PassengerEdit

AirlinesDestinationsRefs
Aeroméxico Connect Mexico City [29]
Air Canada Seasonal: Toronto–Pearson [30]
Air Canada Express Seasonal: Toronto–Pearson [30]
Alaska Airlines Portland (OR), San Diego, San Francisco, San Jose (CA), Seattle/Tacoma [31]
Allegiant Air Albuquerque, Cincinnati, Indianapolis, Las Vegas, Orlando/Sanford
Seasonal: Destin/Fort Walton Beach, Memphis, Pittsburgh
[32]
American Airlines Boston (begins April 7, 2020),[33] Charlotte, Chicago–O'Hare, Dallas/Fort Worth, Los Angeles, Miami, New York–JFK, Philadelphia, Phoenix–Sky Harbor, San Jose (CA) (resumes April 7, 2020)[34]
Seasonal: San José del Cabo (begins May 9, 2020)[35]
[36]
American Eagle Miami [36]
British Airways London–Heathrow [37]
Delta Air Lines Atlanta, Boston, Detroit, Los Angeles, Minneapolis/St. Paul, New York–JFK, Salt Lake City, Seattle/Tacoma [38]
Delta Connection Cincinnati, Raleigh/Durham [38]
Frontier Airlines Denver, Las Vegas, New Orleans, Orlando, Salt Lake City, San Diego, San Francisco, Washington–Dulles
Seasonal: Atlanta, Chicago–O’Hare, Cincinnati, Cleveland, Detroit, Minneapolis/St. Paul, Ontario, Orange County, Philadelphia, Seattle/Tacoma, Tampa
[39]
JetBlue Boston, Fort Lauderdale, Long Beach, New York–JFK, Orlando [40]
KLM Amsterdam (begins May 4, 2020)[41] [42]
Lufthansa Frankfurt [43]
Norwegian Air Shuttle Seasonal: London–Gatwick, Paris–Charles de Gaulle (begins May 6, 2020)[44] [45]
Southwest Airlines Albuquerque, Atlanta, Baltimore, Chicago–Midway, Dallas–Love, Denver, El Paso, Fort Lauderdale, Harlingen, Houston–Hobby, Kansas City, Las Vegas, Los Angeles, Lubbock, Nashville, New Orleans, Oakland, Orlando, Phoenix–Sky Harbor, Sacramento, San Diego, San Francisco (ends January 5, 2020),[46] San Jose (CA), St. Louis, Tampa, Washington–National
Seasonal: Boston, Cancún, Indianapolis, Panama City (FL), Pensacola, Raleigh/Durham, San José del Cabo
[47]
Spirit Airlines Atlanta, Baltimore, Cancún (begins February 26, 2020),[48] Chicago–O’Hare, Denver, Detroit, Fort Lauderdale, Las Vegas, Los Angeles, Nashville (begins March 26, 2020),[48] Newark (begins March 26, 2020),[48] New Orleans, Orlando [49]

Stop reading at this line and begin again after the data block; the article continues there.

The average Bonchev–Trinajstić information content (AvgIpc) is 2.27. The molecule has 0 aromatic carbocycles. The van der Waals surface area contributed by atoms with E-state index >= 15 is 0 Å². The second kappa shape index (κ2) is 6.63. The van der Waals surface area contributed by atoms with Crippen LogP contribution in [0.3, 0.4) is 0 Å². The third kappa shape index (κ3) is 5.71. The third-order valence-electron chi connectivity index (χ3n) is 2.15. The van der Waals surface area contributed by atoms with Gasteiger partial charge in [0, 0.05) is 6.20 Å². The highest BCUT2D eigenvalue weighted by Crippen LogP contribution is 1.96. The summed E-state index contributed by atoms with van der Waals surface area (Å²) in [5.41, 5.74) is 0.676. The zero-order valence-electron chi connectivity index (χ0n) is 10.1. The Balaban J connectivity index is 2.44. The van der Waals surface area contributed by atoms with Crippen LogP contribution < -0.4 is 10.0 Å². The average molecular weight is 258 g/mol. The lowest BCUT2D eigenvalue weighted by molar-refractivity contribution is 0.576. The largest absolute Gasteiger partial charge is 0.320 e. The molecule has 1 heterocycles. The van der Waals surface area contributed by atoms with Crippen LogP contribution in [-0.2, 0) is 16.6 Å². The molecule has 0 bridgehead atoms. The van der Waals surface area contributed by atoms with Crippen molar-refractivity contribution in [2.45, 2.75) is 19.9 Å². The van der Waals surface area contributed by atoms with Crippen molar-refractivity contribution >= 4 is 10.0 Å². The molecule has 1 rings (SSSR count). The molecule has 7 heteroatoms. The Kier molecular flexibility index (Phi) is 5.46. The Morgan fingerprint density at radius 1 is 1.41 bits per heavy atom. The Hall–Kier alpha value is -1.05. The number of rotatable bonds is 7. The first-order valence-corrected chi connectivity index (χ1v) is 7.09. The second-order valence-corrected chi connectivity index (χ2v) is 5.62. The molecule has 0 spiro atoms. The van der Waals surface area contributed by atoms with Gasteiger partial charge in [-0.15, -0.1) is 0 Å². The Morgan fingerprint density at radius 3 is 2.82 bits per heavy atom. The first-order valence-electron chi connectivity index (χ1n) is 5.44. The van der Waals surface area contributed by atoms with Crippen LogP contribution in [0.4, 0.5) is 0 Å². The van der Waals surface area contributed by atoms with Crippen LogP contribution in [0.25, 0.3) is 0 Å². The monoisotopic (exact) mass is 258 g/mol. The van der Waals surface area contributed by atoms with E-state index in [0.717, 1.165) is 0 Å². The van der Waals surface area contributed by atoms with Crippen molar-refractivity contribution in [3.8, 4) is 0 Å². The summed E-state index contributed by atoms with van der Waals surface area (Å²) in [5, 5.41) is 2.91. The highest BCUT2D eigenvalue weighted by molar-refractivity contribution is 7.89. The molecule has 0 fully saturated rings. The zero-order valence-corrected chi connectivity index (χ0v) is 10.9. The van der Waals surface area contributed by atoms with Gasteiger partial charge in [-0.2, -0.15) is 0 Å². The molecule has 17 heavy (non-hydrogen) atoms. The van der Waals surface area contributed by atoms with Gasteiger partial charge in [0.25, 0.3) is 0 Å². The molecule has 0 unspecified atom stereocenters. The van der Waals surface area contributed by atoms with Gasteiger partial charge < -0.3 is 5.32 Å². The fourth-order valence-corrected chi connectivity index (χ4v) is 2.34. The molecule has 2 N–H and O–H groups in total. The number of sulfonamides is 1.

Sun Country Airlines Seasonal: Cancún, Gulfport/Biloxi, Minneapolis/St. Paul [50]
Taos Air Seasonal: Taos [51]
United Airlines Chicago–O'Hare, Denver, Houston–Intercontinental, Newark, San Francisco, Washington–Dulles
Seasonal: Cancún
[52]
United Express Denver, Houston–Intercontinental, Los Angeles, San Francisco, Washington–Dulles [52]
WestJet Seasonal: Calgary [53]

CargoEdit

AirlinesDestinationsRefs
DHL Aviation Cincinnati, Tulsa [54][54]
FedEx Express Brownwood, El Paso, Fort Worth/Alliance, Los Angeles, Memphis, San Angelo
UPS Airlines Dallas/Fort Worth, Houston-Intercontinental, Louisville, Monterrey

StatisticsEdit

Top destinationsEdit

Busiest domestic routes from AUS
(September 2018 – August 2019)
[55]
Rank City Passengers Carriers
1 Atlanta, Georgia 581,000 Delta, Frontier, Southwest, Spirit
2 Dallas/Fort Worth, Texas 534,000 American
3 Denver, Colorado 506,000 Frontier, Southwest, Spirit, United
4 Los Angeles, California 445,000 American, Delta, Southwest, Spirit, United
5 Chicago–O'Hare, Illinois 370,000 American, Spirit, United
6 Houston–Intercontinental, Texas 356,000 United
7 Phoenix–Sky Harbor, Arizona 348,000 American, Southwest
8 Dallas–Love, Texas 321,000 Southwest
9 New York–JFK, New York 296,000 American, Delta, JetBlue
10 San Francisco, California 290,000 Alaska, Southwest, United
Busiest international routes from AUS
(January 2019 – September 2019)
[56]
Rank City Passengers Carriers
1 London - Heathrow, United Kingdom 142,418 British Airways
2 London - Gatwick, United Kingdom 55,600 Norwegian
3 Toronto, ON, CA 54,518 Air Canada
4 Frankfurt, Germany 42,405 Lufthansa
5 Mexico City, Mexico 33,586 AeroMexico
6 Calgary, AB, CA 10,617 WestJet

Airline market shareEdit

Largest airlines at AUS
(January 2018 – December 2018)[57]
Rank Carriers Passengers Share
1 Southwest Airlines 5,584,730 35.3%
2 American Airlines 2,836,375 17.9%
3 United Airlines 2,334,294 14.8%
4 Delta Air Lines 2,098,980 13.3%
5 Frontier Airlines 1,128,941 7.1%

Annual trafficEdit

Annual passenger traffic at AUS; 1999–present[58][59]
Year Passengers Year Passengers Year Passengers
1999 6,670,851[a] 2009 8,220,898 2019 14,419,259 (YTD)
2000 7,658,671 2010 8,693,708 2020
2001 7,199,322 2011 9,080,875 2021
2002 6,720,668 2012 9,430,314 2022
2003 6,707,081 2013 10,017,958 2023
2004 7,238,645 2014 10,718,854 2024
2005 7,683,545 2015 11,897,959 2025
2006 8,261,310 2016 12,436,849 2026
2007 8,885,391 2017 13,889,305 2027
2008 9,043,975 2018 15,819,912 2028
  1. ^ Includes passenger totals at Robert Mueller Municipal Airport for January–May 1999.